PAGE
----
As I was declaring bankrupt I was already being welcomed into my new life, one where I no longer had to earn anything at all to be materially looked after, I was being gifted a circumstance that I had deeply desired, worked hard to create, but ultimately did not actually possess.

I cannot write a survivors story, there is nothing dramatic, in my mind, to tell. Detailing what happened with a blow by blow account would be a fruitless act of storytelling. Instead, I am focussed on building up.

Clearly, I am not using a reflective model here. This is what I have been considering, I have a blog, I enjoy creating and sharing, so I could just have a blog that is me sharing my creative output. That would be wrong, because I sincerely hope that I am adding something different to the picture. At the outset of blogging, I really wanted somone, even if it was one person, to know that there is a through, an other side to get to. Because I definitely felt that there was no end beyond continued darkness and suffering, that there was no through it for my situation. That darkness and feeling of despair was my path to suicide, I need to know there was a way out, any way out, when they were absent, my mind found the only left. Not healthy, not constructive, and not something I would want anyone to have to face. Statistically, I know that men in particular will make the same choice as me but unlike me will be successful. Suicide is the largest single cause of death for men between twenty-five and fifty.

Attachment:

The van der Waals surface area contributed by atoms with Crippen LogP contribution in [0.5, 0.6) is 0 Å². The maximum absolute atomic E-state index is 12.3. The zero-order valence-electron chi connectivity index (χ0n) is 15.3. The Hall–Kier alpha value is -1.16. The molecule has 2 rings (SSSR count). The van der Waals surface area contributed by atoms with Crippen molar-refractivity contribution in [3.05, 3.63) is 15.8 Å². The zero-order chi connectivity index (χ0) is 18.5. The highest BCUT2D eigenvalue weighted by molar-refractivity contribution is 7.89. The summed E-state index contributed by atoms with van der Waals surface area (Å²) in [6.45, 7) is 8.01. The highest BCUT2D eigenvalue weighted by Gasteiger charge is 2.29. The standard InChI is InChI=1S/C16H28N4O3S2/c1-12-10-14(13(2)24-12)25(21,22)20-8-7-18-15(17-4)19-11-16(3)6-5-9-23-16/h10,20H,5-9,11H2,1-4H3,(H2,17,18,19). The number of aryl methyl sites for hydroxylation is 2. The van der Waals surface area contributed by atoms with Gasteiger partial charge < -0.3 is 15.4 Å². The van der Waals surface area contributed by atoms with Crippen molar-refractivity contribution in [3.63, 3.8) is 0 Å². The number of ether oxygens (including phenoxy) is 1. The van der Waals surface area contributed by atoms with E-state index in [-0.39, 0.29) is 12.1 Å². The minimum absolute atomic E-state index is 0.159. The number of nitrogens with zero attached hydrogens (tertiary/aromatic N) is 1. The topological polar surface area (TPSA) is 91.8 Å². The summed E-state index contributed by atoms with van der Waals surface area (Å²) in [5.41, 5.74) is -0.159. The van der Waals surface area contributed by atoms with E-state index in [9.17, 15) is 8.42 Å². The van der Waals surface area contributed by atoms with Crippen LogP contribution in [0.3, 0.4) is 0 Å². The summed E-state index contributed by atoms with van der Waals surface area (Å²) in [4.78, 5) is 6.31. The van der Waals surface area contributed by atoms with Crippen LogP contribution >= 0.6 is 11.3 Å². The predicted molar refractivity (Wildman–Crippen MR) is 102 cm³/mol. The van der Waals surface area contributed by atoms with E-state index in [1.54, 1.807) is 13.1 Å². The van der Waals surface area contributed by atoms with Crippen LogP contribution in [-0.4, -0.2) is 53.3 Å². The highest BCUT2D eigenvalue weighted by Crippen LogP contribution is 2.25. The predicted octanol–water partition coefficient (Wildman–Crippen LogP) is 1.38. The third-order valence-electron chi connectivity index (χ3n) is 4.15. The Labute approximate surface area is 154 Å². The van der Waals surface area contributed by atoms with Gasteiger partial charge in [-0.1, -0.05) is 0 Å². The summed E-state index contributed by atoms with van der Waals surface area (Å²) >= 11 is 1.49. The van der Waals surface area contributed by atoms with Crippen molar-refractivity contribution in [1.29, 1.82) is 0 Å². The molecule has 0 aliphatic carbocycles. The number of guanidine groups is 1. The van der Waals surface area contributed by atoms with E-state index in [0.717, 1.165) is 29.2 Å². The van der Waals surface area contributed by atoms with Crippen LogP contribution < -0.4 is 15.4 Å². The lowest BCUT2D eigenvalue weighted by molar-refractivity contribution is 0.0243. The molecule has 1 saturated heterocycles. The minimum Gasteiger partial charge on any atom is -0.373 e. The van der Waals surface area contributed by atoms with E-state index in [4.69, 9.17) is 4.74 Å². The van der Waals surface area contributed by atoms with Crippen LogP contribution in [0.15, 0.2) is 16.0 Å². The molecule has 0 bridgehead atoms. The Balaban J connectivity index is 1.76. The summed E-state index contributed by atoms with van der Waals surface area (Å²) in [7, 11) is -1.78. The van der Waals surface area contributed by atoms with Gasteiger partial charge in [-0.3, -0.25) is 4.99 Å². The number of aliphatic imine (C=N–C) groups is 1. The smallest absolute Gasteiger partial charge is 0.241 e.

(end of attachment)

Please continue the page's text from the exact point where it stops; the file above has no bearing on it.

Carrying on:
From this I developed a mental manifesto, or a wish perhaps, but definitely a core message that drives me to keep blogging and around which my future plans are centred. I want to say that having an abusive past is ok, there is no shame, you are not alone. But also that trauma while it may haunt you, is not only faced by locking it away and never opening it again. Trauma does not go away if you ignore it, and that there are a multitude of ways of constructively making trauma something you live with without undue pain, suffering or distress. And that trauma definitely does not need to control your life and how you make decisions. However, at the same time that trauma needs to be constructively handled, it can also be a source of drive. Let your pain drive you to greatness is a cliché, but there is a hard-core truth right at its heart. For me, I write poetry exploring my feelings, I allow myself to relive emotional moments deliberately. I find, for me, this form of expression gives me back the controlling power. I also find the act of reflecting and facing elements I from my past helps me better marshal and rally my thoughts coherently. When I thing coherently trauma and reactive behaviours lose their control because they stop being amorphous scary unknowns. The spotlight I see them for what they are, the reality they no longer possess and the consequences they can no longer deliver. I believe that paralysis by analysis is a constructive tool and well as a destructive force.

Which leaves me with what was I thinking, and what are my plans. I do have things I want to creatively, I have already said that, and I want to share that, or at least some of that, and I have ideas of things I can do to enhance or add depth to this blog as an endeavour, while bearing in mind that blogging is not what pays the bills, and that while it is constructive self development there is more to me and life than what I can publish. Which at times, actually gets more difficult that it should, I tend to see creative finished product as the measure of my productivity and therefore my worth.